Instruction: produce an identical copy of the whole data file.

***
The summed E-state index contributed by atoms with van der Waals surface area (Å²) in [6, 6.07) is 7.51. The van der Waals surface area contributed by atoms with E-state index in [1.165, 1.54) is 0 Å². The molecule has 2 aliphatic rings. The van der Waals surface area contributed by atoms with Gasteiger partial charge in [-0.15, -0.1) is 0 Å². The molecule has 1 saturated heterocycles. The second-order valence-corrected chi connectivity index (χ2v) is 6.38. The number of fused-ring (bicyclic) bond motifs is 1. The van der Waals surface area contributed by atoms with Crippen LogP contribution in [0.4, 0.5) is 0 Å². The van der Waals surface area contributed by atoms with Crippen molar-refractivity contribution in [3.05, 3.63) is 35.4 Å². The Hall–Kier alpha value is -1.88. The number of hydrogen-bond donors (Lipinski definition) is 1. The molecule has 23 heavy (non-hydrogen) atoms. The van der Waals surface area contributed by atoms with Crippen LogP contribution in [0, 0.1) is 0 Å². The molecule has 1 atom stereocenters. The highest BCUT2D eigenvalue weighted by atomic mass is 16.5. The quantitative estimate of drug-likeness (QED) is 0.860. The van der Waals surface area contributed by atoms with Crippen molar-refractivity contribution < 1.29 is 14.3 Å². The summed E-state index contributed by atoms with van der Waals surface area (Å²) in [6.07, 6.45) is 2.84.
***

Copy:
The summed E-state index contributed by atoms with van der Waals surface area (Å²) in [6, 6.07) is 7.51. The van der Waals surface area contributed by atoms with E-state index in [1.165, 1.54) is 0 Å². The molecule has 2 aliphatic rings. The van der Waals surface area contributed by atoms with Gasteiger partial charge in [-0.15, -0.1) is 0 Å². The molecule has 1 saturated heterocycles. The second-order valence-corrected chi connectivity index (χ2v) is 6.38. The number of fused-ring (bicyclic) bond motifs is 1. The van der Waals surface area contributed by atoms with Crippen LogP contribution in [0.4, 0.5) is 0 Å². The van der Waals surface area contributed by atoms with Crippen molar-refractivity contribution in [3.05, 3.63) is 35.4 Å². The Hall–Kier alpha value is -1.88. The number of hydrogen-bond donors (Lipinski definition) is 1. The molecule has 23 heavy (non-hydrogen) atoms. The van der Waals surface area contributed by atoms with Crippen LogP contribution in [0, 0.1) is 0 Å². The molecule has 1 atom stereocenters. The highest BCUT2D eigenvalue weighted by atomic mass is 16.5. The quantitative estimate of drug-likeness (QED) is 0.860. The van der Waals surface area contributed by atoms with Crippen molar-refractivity contribution < 1.29 is 14.3 Å². The summed E-state index contributed by atoms with van der Waals surface area (Å²) in [6.07, 6.45) is 2.84.